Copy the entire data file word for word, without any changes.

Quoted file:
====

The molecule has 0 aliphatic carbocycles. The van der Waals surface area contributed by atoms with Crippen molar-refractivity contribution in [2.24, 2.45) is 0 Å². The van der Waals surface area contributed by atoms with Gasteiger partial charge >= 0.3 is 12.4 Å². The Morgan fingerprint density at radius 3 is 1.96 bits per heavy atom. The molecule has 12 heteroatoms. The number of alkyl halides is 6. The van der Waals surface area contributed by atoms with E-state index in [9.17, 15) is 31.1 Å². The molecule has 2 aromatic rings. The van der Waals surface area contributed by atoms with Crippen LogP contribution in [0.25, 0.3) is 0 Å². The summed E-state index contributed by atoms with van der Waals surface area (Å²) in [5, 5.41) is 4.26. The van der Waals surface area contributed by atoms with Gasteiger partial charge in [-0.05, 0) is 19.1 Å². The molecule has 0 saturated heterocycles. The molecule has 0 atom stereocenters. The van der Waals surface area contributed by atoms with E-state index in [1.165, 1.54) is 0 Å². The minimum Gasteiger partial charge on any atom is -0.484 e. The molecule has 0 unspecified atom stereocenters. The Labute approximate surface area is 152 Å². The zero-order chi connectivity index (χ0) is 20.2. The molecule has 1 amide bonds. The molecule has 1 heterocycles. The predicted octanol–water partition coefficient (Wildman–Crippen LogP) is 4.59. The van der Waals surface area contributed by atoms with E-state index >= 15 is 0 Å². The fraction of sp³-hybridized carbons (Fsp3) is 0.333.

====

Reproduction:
The molecule has 0 aliphatic carbocycles. The van der Waals surface area contributed by atoms with Crippen molar-refractivity contribution in [2.24, 2.45) is 0 Å². The van der Waals surface area contributed by atoms with Gasteiger partial charge >= 0.3 is 12.4 Å². The Morgan fingerprint density at radius 3 is 1.96 bits per heavy atom. The molecule has 12 heteroatoms. The number of alkyl halides is 6. The van der Waals surface area contributed by atoms with E-state index in [9.17, 15) is 31.1 Å². The molecule has 2 aromatic rings. The van der Waals surface area contributed by atoms with Crippen LogP contribution in [0.25, 0.3) is 0 Å². The summed E-state index contributed by atoms with van der Waals surface area (Å²) in [5, 5.41) is 4.26. The van der Waals surface area contributed by atoms with Gasteiger partial charge in [-0.05, 0) is 19.1 Å². The molecule has 0 saturated heterocycles. The molecule has 0 atom stereocenters. The van der Waals surface area contributed by atoms with E-state index in [1.165, 1.54) is 0 Å². The minimum Gasteiger partial charge on any atom is -0.484 e. The molecule has 0 unspecified atom stereocenters. The Labute approximate surface area is 152 Å². The zero-order chi connectivity index (χ0) is 20.2. The molecule has 1 amide bonds. The molecule has 1 heterocycles. The predicted octanol–water partition coefficient (Wildman–Crippen LogP) is 4.59. The van der Waals surface area contributed by atoms with E-state index >= 15 is 0 Å². The fraction of sp³-hybridized carbons (Fsp3) is 0.333.